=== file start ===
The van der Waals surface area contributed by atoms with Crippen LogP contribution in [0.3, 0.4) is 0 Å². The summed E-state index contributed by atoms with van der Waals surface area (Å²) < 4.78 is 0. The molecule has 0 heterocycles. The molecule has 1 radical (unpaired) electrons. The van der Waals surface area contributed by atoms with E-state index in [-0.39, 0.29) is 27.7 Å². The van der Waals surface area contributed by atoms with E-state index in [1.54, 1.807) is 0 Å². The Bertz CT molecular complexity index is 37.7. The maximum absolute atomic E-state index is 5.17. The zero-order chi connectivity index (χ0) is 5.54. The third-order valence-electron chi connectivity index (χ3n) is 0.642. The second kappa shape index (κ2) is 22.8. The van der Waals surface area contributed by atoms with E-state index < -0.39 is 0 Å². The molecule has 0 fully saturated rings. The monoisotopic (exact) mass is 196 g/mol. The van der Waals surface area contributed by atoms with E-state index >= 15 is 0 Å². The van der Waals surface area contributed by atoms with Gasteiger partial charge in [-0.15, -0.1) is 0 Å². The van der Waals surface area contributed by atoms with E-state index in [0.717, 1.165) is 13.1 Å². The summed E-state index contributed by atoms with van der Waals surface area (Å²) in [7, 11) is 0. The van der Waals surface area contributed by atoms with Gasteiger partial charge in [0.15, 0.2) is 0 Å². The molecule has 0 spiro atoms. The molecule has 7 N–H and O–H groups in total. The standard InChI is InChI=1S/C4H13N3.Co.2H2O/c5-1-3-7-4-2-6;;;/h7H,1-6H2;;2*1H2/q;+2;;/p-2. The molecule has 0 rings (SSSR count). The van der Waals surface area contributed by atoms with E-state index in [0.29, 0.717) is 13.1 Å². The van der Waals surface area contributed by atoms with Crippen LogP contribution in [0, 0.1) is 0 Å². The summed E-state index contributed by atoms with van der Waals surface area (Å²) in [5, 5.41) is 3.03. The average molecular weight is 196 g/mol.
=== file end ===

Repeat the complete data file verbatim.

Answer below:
The van der Waals surface area contributed by atoms with Crippen LogP contribution in [0.3, 0.4) is 0 Å². The summed E-state index contributed by atoms with van der Waals surface area (Å²) < 4.78 is 0. The molecule has 0 heterocycles. The molecule has 1 radical (unpaired) electrons. The van der Waals surface area contributed by atoms with E-state index in [-0.39, 0.29) is 27.7 Å². The van der Waals surface area contributed by atoms with E-state index in [1.54, 1.807) is 0 Å². The Bertz CT molecular complexity index is 37.7. The maximum absolute atomic E-state index is 5.17. The zero-order chi connectivity index (χ0) is 5.54. The third-order valence-electron chi connectivity index (χ3n) is 0.642. The second kappa shape index (κ2) is 22.8. The van der Waals surface area contributed by atoms with E-state index < -0.39 is 0 Å². The molecule has 0 fully saturated rings. The monoisotopic (exact) mass is 196 g/mol. The van der Waals surface area contributed by atoms with E-state index >= 15 is 0 Å². The van der Waals surface area contributed by atoms with Gasteiger partial charge in [-0.15, -0.1) is 0 Å². The van der Waals surface area contributed by atoms with E-state index in [0.717, 1.165) is 13.1 Å². The summed E-state index contributed by atoms with van der Waals surface area (Å²) in [7, 11) is 0. The van der Waals surface area contributed by atoms with Gasteiger partial charge in [0.15, 0.2) is 0 Å². The molecule has 0 spiro atoms. The molecule has 7 N–H and O–H groups in total. The standard InChI is InChI=1S/C4H13N3.Co.2H2O/c5-1-3-7-4-2-6;;;/h7H,1-6H2;;2*1H2/q;+2;;/p-2. The molecule has 0 rings (SSSR count). The van der Waals surface area contributed by atoms with E-state index in [0.29, 0.717) is 13.1 Å². The van der Waals surface area contributed by atoms with Crippen LogP contribution in [0, 0.1) is 0 Å². The summed E-state index contributed by atoms with van der Waals surface area (Å²) in [5, 5.41) is 3.03. The average molecular weight is 196 g/mol.